Outside of Lake Elsinore there is a dirt field where the ball fields should be.
In Pomona, an arts center wants to prepare children for kindergarten.
These are two of the projects members of the House of Home Representatives delegation hope to receive money from through a new program called Funding of community projects.
“These projects are transformative, innovative and thoughtfully designed to improve the daily lives of my constituents,” said Representative Mark Takano, D-Riverside, in an emailed statement regarding his funding requests.
Rep. Pete Aguilar. D-San Bernardino said the program is a transparent way to pay for important projects and for members of Congress to reclaim their constitutional authority.
“The Constitution makes it clear that Congress is the branch of government most closely linked to the people and should have the power of the stock market,” Aguilar said by telephone.
His office has received around 80 proposals and hopes to receive more next year, when nonprofit groups have more time to prepare proposals, he said.
Representative Jay Obernolte, R-Big Bear Lake, said members of Congress know better than anyone what their constituents need.
“Part of our job is to know the needs of our district and to evangelize those needs to Congress,” Obernolte said over the phone. “We know better than any faceless bureaucrat what’s best for our district.”
Funding for community projects, which applies to the next federal budget, replaces the Congressional funding allocation process, which ended in 2011 amid growing concerns about wasted spending. Infamous posting set aside $ 223 million for the now-deceased “Bridge to nowhere” which would have rivaled the size of the Golden Gate Bridge and connected two Alaskan towns – one with just 50 people – despite an existing ferry service.
The safeguards built into the program are meant to ensure that the money is spent wisely and with integrity. The program is limited to 1% of federal discretionary spending, House members are limited to 10 funding requests, and for-profit businesses cannot receive dollars.
Lawmakers, who cannot have a financial interest in their wishlist items, must also provide descriptions of what they want to fund, and their wishlists must be published. They must also show community support for what they want to fund.
If the Pomona Center for the Arts dA receives the $ 120,000 requested by Representative Norma Torres, D-Pomona, it will help more children aged 0-5 to experience an arts-based education, said Margaret Aichele, director general of the center. .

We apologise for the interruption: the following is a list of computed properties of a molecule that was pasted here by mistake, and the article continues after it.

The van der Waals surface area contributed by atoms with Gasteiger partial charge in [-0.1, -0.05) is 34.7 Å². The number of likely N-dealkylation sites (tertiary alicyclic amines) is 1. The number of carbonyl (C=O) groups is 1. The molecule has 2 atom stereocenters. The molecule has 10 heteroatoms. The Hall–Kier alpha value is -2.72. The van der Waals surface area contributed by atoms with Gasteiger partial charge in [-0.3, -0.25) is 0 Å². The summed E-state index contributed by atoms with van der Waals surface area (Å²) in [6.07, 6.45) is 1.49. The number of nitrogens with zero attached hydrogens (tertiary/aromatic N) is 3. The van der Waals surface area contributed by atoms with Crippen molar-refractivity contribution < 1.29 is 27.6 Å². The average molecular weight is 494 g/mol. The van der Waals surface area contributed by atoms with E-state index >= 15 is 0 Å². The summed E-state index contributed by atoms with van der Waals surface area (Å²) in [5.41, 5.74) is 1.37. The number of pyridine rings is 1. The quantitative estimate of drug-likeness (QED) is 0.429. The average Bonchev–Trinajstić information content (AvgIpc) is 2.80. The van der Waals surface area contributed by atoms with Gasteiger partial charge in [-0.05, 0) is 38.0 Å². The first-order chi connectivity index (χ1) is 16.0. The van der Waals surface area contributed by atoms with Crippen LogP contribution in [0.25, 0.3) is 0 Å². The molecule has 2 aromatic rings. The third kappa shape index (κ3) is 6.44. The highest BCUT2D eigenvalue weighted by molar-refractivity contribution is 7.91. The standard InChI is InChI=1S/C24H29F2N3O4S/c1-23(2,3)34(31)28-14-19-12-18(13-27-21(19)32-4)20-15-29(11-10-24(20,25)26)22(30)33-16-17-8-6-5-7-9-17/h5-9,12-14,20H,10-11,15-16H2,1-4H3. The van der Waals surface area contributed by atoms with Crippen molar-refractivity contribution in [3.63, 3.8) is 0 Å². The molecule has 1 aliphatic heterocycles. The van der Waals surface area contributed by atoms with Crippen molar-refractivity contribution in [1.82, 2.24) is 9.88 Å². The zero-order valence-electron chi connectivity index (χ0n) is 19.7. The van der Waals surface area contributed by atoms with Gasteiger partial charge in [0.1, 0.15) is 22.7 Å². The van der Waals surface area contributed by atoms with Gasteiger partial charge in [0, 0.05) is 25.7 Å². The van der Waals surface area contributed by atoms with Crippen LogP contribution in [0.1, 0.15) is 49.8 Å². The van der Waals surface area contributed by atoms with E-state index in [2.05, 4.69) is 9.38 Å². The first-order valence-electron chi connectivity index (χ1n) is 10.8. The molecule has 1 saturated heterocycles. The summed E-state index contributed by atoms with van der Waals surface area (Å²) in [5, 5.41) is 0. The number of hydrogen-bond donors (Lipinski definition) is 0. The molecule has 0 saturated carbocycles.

“This would greatly increase our reach and we would be able to complement their programs with puppets and music and art and dance,” Aichele said. “We don’t want to be presumptuous because we don’t have the money yet, but that would deepen the bonds with people we have already had the opportunity to meet and take us to the next level.
The Lakeland Village ball fields have been unusable since 2010, said supervisor Kevin Jeffries, a resident of Lakeland Village. An unincorporated community, Lakeland Village is “very blue collar” and lacks nonprofits or businesses “with enough resources to help with catering costs,” he said via email. .
Rebecca Esquibel, CEO of STUDIO 395 Foundation, the non-profit arts group responsible for running the community center, said the center seeks “to be a place where the local community comes together and especially children can enjoy.” a safe environment and a place to play nearby. . “
“In this area, there are not a lot of amenities for the community,” she said. “The ball fields would be a great addition to that.”
Here’s a look at some of the other things the Inland delegation wants to fund.
- $ 800,000 to build at least four veterans homes for honorably released veterans in San Bernardino
- $ 700,000 for body cameras for the Rialto Police Department. Rialto was one of the first agencies use body-worn cameras to increase transparency and confidence. The money would improve the system.
- $ 375,000 for mobile health care to provide better access to low-income residents
- $ 2.5 million for the Eastern Water Municipal District to install sewerage infrastructure in Quail Valley
- $ 1.5 million to build ball fields with artificial turf at the community center in the village of Lakeland outside of Lake Elsinore
- $ 700,000 to City of Hope to purchase a new CT scanner as part of its Corona facility expansion
REPRESENTATIVE. DARRELL ISSA, R-VISTA
Issa spokesman Jonathan Wilcox said the congressman had made no requests for expenses “of this nature”, despite making requests for funding for transportation.
- $ 2 million for improvements to Victoria Avenue in Highland
- $ 1 million to improve wastewater treatment and replenish groundwater around Big Bear Lake
- $ 1 million for an improved basin to help protect Yucaipa from flooding, improve water quality, add trails and preserve open spaces for habitat
- $ 1.5 million to widen Pennsylvania Avenue in Beaumont
- $ 1.25 million for a wastewater treatment and groundwater protection project in Banning
- $ 1.5 million for the Inland Empire Technical Trade Center, a Riverside Community College District project to teach workforce skills
- $ 250,000 for the Path of Life Ministries employment pipeline. Path of Life is a nonprofit organization for the homeless based in Riverside
- $ 175,000 to help Moreno Valley Early Childhood Learning Services Consortium expand child care services
- $ 2 million to add new water lines, fire hydrants and water meters in Bloomington
- $ 2 million to upgrade a heavily used community recreation facility at Saratoga Park in Montclair
- $ 378,350 for culturally competent mental health services, substance abuse treatment and youth diversion programs in the criminal justice system as part of Rialto’s LOVE program